Growing up in my birthplace of Esfahān, one of Iran’s historic and cultural centres, traditional music was being played and learned all around me. Though I had taken to western classical violin, I didn’t really discover Persian traditional music until after I had moved to Canada from Iran. Those days, the common notion was that students of classical music would ruin their ears by listening to traditional music.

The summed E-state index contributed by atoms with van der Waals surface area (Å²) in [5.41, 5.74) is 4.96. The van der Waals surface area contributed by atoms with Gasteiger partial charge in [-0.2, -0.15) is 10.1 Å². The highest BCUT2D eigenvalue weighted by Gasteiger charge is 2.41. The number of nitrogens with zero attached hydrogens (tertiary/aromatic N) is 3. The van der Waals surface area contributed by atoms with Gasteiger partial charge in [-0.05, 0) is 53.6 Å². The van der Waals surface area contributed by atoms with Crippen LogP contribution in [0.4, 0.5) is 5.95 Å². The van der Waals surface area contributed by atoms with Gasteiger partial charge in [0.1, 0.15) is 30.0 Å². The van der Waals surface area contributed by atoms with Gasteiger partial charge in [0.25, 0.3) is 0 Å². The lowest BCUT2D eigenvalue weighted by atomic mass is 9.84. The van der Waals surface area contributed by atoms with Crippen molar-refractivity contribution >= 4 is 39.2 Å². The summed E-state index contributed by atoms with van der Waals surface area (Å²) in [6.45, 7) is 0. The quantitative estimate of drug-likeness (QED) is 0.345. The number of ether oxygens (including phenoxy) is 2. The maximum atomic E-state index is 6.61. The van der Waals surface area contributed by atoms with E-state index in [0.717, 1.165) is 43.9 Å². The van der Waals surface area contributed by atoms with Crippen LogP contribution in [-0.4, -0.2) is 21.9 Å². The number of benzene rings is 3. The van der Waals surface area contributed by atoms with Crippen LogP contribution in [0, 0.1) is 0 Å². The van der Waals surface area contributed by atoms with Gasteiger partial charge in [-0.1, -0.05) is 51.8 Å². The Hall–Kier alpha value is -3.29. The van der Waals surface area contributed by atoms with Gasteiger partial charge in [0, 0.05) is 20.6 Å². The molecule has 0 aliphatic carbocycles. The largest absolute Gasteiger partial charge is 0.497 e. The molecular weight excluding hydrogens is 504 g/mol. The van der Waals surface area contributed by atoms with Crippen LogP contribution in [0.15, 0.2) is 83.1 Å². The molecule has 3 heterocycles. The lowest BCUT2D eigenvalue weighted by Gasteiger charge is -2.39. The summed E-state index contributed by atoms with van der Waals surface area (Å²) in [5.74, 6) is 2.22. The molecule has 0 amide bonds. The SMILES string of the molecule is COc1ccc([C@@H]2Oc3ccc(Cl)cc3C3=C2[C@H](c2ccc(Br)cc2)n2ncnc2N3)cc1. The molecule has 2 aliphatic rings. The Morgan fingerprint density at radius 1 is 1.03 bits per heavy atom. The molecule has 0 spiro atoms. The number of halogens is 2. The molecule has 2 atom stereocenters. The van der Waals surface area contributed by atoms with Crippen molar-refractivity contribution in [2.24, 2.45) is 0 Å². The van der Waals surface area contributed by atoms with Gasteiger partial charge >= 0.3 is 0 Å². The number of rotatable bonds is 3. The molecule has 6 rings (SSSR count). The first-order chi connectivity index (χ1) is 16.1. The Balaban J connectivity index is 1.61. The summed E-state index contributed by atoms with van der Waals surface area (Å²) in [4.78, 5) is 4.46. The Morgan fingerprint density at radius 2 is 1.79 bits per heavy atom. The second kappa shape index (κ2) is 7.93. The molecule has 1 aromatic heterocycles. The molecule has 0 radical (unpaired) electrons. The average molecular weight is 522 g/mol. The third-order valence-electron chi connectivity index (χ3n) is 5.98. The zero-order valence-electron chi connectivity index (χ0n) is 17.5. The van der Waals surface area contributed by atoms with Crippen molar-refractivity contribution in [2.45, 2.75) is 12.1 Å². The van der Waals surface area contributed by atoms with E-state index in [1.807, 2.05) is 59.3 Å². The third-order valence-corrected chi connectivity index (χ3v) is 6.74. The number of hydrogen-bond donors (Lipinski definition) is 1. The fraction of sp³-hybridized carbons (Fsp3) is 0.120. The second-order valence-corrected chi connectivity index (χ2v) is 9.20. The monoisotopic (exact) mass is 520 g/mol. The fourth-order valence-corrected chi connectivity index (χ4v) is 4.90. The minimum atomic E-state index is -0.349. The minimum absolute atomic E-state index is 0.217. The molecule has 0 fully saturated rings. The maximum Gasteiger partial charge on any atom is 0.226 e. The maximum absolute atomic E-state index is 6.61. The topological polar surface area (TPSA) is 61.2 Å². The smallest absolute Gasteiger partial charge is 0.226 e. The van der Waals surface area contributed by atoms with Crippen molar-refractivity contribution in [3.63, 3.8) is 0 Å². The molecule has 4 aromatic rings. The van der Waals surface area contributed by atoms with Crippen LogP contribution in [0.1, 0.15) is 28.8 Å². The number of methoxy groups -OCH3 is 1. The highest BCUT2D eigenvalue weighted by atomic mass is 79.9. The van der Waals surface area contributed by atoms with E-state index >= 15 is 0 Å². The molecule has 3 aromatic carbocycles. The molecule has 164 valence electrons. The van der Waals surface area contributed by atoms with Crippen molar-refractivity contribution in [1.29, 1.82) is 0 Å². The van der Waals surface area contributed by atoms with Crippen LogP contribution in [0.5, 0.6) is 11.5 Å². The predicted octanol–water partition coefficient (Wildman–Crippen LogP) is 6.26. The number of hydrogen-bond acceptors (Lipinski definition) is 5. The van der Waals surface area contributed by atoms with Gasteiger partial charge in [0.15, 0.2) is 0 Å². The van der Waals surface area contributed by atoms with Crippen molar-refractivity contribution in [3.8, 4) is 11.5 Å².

While studying music at York University, I encountered a wealth of World Music, as well as new and experimental music. I studied improvisation and South Indian drumming, and also took several courses in Middle Eastern music. Through these courses, I got hold of a kamancheh, the Persian spiked fiddle. I fell in love with the instrument and I started to experiment. Soon I was playing in local Persian ensembles and collaborating with several musicians from different traditions. For the past few years, I have been teaching kamancheh as well as the violin. Many of my students are children whose parents want them to learn about their cultural heritage, or they are young people who have rediscovered their roots as I did a few years ago. It is both a joy and a challenge to share what I have learned and discovered about Persian music in a way that the students can relate to – especially the children.